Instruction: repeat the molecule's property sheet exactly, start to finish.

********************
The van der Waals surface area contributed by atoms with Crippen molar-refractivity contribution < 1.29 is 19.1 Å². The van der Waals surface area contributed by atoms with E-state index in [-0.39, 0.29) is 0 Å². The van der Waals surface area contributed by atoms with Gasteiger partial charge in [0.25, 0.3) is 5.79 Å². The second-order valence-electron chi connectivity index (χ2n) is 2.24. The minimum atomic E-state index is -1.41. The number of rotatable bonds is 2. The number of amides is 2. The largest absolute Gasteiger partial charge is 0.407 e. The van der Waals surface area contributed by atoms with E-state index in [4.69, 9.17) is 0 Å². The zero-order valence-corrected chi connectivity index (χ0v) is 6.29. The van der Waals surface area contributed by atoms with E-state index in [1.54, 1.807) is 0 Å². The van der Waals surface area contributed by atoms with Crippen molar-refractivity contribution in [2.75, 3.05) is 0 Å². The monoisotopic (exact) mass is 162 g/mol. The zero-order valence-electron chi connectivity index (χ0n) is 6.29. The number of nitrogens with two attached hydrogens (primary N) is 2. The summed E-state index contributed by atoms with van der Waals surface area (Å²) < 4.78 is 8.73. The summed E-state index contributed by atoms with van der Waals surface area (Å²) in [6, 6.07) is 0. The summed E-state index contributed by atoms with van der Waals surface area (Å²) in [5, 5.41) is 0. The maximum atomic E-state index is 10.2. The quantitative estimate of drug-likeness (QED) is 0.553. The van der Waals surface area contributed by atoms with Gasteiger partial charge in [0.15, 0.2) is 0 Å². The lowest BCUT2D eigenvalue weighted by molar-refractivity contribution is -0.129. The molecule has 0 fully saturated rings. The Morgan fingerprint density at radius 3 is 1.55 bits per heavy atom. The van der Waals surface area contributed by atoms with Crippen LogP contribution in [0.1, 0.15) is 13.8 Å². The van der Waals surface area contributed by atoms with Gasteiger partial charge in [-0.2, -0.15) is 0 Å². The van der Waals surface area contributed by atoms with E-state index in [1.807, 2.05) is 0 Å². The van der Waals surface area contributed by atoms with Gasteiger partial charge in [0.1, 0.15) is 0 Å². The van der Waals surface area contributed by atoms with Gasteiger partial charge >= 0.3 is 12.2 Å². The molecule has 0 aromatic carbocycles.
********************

The van der Waals surface area contributed by atoms with Crippen molar-refractivity contribution < 1.29 is 19.1 Å². The van der Waals surface area contributed by atoms with E-state index in [-0.39, 0.29) is 0 Å². The van der Waals surface area contributed by atoms with Gasteiger partial charge in [0.25, 0.3) is 5.79 Å². The second-order valence-electron chi connectivity index (χ2n) is 2.24. The minimum atomic E-state index is -1.41. The number of rotatable bonds is 2. The number of amides is 2. The largest absolute Gasteiger partial charge is 0.407 e. The van der Waals surface area contributed by atoms with E-state index in [4.69, 9.17) is 0 Å². The zero-order valence-corrected chi connectivity index (χ0v) is 6.29. The van der Waals surface area contributed by atoms with E-state index in [1.54, 1.807) is 0 Å². The van der Waals surface area contributed by atoms with Crippen molar-refractivity contribution in [2.75, 3.05) is 0 Å². The monoisotopic (exact) mass is 162 g/mol. The zero-order valence-electron chi connectivity index (χ0n) is 6.29. The number of nitrogens with two attached hydrogens (primary N) is 2. The summed E-state index contributed by atoms with van der Waals surface area (Å²) < 4.78 is 8.73. The summed E-state index contributed by atoms with van der Waals surface area (Å²) in [6, 6.07) is 0. The summed E-state index contributed by atoms with van der Waals surface area (Å²) in [5, 5.41) is 0. The maximum atomic E-state index is 10.2. The quantitative estimate of drug-likeness (QED) is 0.553. The van der Waals surface area contributed by atoms with Gasteiger partial charge in [0.15, 0.2) is 0 Å². The lowest BCUT2D eigenvalue weighted by molar-refractivity contribution is -0.129. The molecule has 0 fully saturated rings. The Morgan fingerprint density at radius 3 is 1.55 bits per heavy atom. The van der Waals surface area contributed by atoms with Crippen LogP contribution in [0.1, 0.15) is 13.8 Å². The van der Waals surface area contributed by atoms with Gasteiger partial charge in [-0.2, -0.15) is 0 Å². The van der Waals surface area contributed by atoms with E-state index in [1.807, 2.05) is 0 Å². The van der Waals surface area contributed by atoms with Gasteiger partial charge in [0.1, 0.15) is 0 Å². The van der Waals surface area contributed by atoms with Gasteiger partial charge >= 0.3 is 12.2 Å². The molecule has 0 aromatic carbocycles.